Bio121 chapter4


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Bio121 chapter4

  1. 1. Chapter 4: FRACTURES Ruqayya Salam
  2. 2. Fractures <ul><li>A broken bone. </li></ul><ul><li>Named to describe the type of damage to the bone. </li></ul><ul><ul><li>Bone involved, part of the bone, and the description of the break. </li></ul></ul><ul><li>Abbreviated as FX or Fx. </li></ul>
  3. 3. Colles’ Fracture <ul><li>Common type of wrist fracture. </li></ul><ul><li>Also called a distal radius fracture. </li></ul><ul><li>Occurs when the area of the radius near the wrist breaks. </li></ul><ul><li>First described by an anatomist, Abraham Colles. </li></ul>
  4. 4. Colles’ Fracture <ul><li>Usually caused when someone falls and lands on their hands. </li></ul><ul><li>This can cause immediate pain, bruising, swelling, and the wrist will hang in a bent way. </li></ul><ul><li>An ice pack can be applied to the wrist and elevated until the Doctor is ready to examine it. </li></ul>
  5. 5. Colles’ Fracture <ul><li>The wrist can be protected with a splint to allow for normal swelling. </li></ul><ul><li>A cast can also be made to help with the healing of the bone if it is in a good position. </li></ul>
  6. 6. Colles’ Fracture <ul><li>However, if the bone cannot be corrected in the cast, surgery may be required. </li></ul><ul><li>Metal pins, plates and screws, and an external fixator might be necessary to hold the bones into place. </li></ul>
  7. 7. Compound Fracture <ul><li>The skin has been broken through to the fracture. </li></ul><ul><li>Also called an open fracture. </li></ul><ul><li>To be classified as an open fracture, the outside air and debris must be able to get to the fracture site without a barrier of skin or soft tissue. </li></ul>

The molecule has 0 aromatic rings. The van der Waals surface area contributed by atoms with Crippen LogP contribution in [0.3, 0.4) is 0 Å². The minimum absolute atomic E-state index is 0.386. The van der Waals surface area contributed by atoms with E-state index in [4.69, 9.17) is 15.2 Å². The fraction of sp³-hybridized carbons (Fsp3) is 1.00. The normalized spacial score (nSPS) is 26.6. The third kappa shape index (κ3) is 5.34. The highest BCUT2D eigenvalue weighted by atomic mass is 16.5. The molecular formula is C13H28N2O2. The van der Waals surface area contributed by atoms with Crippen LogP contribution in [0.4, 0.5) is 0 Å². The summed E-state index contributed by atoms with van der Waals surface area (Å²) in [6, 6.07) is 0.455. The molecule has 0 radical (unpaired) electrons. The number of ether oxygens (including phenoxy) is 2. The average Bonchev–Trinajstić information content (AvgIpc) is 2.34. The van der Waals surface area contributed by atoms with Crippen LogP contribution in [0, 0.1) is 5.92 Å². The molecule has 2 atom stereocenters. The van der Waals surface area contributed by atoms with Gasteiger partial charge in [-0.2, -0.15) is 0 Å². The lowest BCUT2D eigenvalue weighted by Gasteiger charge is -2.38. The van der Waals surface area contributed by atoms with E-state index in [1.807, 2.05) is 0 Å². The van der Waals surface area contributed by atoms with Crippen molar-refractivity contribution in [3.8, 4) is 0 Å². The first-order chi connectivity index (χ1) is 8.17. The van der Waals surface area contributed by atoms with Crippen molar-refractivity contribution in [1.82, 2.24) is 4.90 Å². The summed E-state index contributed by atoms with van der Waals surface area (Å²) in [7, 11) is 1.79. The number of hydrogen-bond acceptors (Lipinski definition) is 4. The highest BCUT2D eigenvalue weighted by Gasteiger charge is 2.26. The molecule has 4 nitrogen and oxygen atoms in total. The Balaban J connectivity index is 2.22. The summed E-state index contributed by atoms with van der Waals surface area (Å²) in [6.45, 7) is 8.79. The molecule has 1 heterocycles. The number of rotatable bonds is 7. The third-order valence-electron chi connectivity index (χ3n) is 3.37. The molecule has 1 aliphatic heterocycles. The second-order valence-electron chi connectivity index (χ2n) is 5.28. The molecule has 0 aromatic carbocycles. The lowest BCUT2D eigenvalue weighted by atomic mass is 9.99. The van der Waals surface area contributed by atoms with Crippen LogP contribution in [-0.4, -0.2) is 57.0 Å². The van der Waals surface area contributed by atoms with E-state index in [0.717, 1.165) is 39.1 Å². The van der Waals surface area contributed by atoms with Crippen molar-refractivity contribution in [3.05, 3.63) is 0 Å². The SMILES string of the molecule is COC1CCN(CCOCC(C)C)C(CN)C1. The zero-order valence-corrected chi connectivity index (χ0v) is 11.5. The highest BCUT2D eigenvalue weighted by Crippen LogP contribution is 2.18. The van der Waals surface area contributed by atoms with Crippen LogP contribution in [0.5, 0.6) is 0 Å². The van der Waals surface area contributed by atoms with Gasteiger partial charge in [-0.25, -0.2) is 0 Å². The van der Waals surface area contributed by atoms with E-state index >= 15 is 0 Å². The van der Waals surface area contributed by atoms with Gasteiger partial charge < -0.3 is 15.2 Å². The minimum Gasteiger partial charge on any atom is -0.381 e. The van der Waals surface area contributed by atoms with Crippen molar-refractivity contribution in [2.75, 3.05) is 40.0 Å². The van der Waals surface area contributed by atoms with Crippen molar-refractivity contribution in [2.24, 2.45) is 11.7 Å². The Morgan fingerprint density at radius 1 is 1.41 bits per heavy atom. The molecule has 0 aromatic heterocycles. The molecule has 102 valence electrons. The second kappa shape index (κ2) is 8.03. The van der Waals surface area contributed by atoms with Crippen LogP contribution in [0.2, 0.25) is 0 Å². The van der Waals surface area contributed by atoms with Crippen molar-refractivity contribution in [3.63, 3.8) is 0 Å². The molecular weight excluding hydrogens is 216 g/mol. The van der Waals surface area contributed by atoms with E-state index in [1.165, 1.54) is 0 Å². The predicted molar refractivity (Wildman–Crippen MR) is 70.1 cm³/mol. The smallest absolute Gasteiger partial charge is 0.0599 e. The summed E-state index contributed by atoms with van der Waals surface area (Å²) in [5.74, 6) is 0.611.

8. 8. Compound Fracture <ul><li>Typically caused by high-energy injuries, such as car crashes, falls or sports injuries. </li></ul><ul><li>Because of the break in the skin, debris and infection can travel to the fracture location. </li></ul>
  9. 9. Compound Fracture <ul><li>Compound fractures require immediate surgery. </li></ul><ul><li>They usually take longer to heal because of the extent of the injury to the bone and surrounding tissues. </li></ul>
  10. 10. Comminuted Fracture <ul><li>The bone is shattered, splintered, or crushed into small pieces or fragments. </li></ul><ul><li>At least 3 separate pieces of the bone must be present in order for it to be classified as a comminuted fracture. </li></ul><ul><li>Sometimes known as multi-fragmentary fractures. </li></ul>
  11. 11. Comminuted Fracture <ul><li>Can occur anywhere along the length of the bone. </li></ul><ul><li>Common in elderly people or in people with weakened bone conditions. </li></ul><ul><li>Can also be the result of a tremendous force such as a fall or car accident. </li></ul>
  12. 12. Comminuted Fracture <ul><li>The break will cause swelling and the patient cannot bear any weight on the broken bone. </li></ul><ul><li>It may be necessary to pin the fracture with surgery in order to knit the pieces back together. </li></ul>
  13. 13. Comminuted Fracture <ul><li>Sometimes, however, there can be complications such as infection, in which the pieces of the bone fail to join together. </li></ul><ul><li>The patient needs to set appointments with an orthopedic doctor to make sure that the bone is healing appropriately. </li></ul>